When you compile and run the above application above, you'll see a UI similar to Figure 2.

You may have noticed that I haven't even touched SharePoint yet. Technically, this entire application could have been developed by a non-SharePoint developer. But at this point, with the UI and WCF service skeleton done, you can work SharePoint into the picture.

Enter SharePoint: Authoring the WCF Service

Earlier, you saw some stub code that substituted for the WCF service—creating mock objects suitable for testing the UI. To make this work inside SharePoint, you need only two simple steps:

  1. You need to configure SharePoint to support WCF, which you can achieve by activating the feature you will find at www.codeplex.com/SPWCFSupport.
  2. You'll have to edit the WCF service code to extract actual appointments under the security context of the currently logged in user. In other words, you'll need to replace the dummy WCF service you saw earlier with a real WCF service that extracts appointments, obeying the currently logged in user's security context.
Because the first step is self-explanatory if you follow the link, I'll focus on the second in this article. The key phrase here is "obeying the currently logged in user's security context."

Now, you could run the WCF service completely out of SharePoint, and thus on a different domain than your Silverlight application. But in that case you would have to set a cross-domain policy that allowed cross-domain calls to work. If you host the WCF service within SharePoint on the same domain, you don't need to worry about that.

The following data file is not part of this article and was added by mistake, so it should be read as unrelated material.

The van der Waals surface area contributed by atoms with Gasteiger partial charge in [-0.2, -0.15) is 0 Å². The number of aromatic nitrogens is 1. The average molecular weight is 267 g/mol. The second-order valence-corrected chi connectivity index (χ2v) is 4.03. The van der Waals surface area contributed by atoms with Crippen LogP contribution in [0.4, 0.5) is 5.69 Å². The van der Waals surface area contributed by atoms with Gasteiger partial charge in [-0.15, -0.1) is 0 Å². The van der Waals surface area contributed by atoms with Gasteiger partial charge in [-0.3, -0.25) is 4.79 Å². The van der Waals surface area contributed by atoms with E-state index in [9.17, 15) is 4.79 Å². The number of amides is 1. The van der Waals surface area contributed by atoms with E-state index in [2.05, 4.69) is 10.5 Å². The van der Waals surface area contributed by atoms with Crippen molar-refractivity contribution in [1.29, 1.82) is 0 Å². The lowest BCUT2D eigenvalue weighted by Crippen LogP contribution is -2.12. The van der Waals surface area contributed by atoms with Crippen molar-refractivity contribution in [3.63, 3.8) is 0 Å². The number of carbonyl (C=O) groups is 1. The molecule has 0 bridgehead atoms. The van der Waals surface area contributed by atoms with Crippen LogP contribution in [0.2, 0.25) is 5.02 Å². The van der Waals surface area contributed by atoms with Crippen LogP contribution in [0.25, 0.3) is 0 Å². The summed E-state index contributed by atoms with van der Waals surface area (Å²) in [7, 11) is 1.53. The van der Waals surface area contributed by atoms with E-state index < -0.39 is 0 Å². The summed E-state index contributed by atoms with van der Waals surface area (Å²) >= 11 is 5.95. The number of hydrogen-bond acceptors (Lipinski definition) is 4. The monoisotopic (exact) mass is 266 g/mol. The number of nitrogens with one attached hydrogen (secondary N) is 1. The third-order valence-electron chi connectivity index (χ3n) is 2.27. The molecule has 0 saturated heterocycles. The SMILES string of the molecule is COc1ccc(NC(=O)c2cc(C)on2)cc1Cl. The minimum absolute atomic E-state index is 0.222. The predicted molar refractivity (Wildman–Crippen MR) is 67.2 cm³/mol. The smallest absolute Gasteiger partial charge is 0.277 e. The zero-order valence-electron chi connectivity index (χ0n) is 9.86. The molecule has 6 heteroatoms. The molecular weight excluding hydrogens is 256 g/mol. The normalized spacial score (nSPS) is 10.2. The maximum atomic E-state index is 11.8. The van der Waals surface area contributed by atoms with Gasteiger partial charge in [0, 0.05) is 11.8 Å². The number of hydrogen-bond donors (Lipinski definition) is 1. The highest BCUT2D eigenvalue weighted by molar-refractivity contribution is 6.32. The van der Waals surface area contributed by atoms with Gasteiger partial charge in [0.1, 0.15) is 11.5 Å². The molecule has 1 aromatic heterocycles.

Author's Note: If you're interested in learning more about cross-domain policy, you should watch this video.

WCF, by default, works outside of ASP.NET, and thus outside of SharePoint. That's reasonable, because WCF's scope is much larger than just ASP.NET. But WCF does have an ASP.NET compatibility mode, which allows a WCF service to get a reference to HttpContext.Current, and SPContext.Current. You can read the background and implementation details here.

So let's get this straight: A beautiful Silverlight UI running on MacOS/Safari can now talk to a WCF service that fully participates in the SharePoint object model, uses the current SharePoint context, and the current security context—all with no deployment issues, either! That makes me more excited than a five-year old in a candy store with no parents around to police. The possibilities are clearly immense.

With the current context in hand and a little SPQuery magic, I modified the WCF service implementation code as shown below:

[AspNetCompatibilityRequirements(RequirementsMode = AspNetCompatibilityRequirementsMode.Required)] public class Appointments : IAppointments { #region IAppointments Members public List<BO.Appointment> GetAppointments() { List<BO.Appointment> toReturnAppts = new List<BO.Appointment>(); SPWeb web = SPContext.Current.Site.OpenWeb(); SPList appointmentsList = web.Lists["Appointments"]; SPListItemCollection items = appointmentsList.GetItems( new SPQuery( appointmentsList.Views["Current Events"])); IEnumerable<BO.Appointment> todaysAppts = from item in items.OfType<SPListItem>() select new BO.Appointment { Title = item[3].ToString(), AppointmentTime = Convert.ToDateTime(item["Start Time"]) }; toReturnAppts.AddRange(todaysAppts); return toReturnAppts; } #endregion }

I then updated my endpoint address to the relevant SharePoint address and rebuilt the .xap file, which I will then place in my SharePoint .wsp solution package so I can deploy it along with the other files.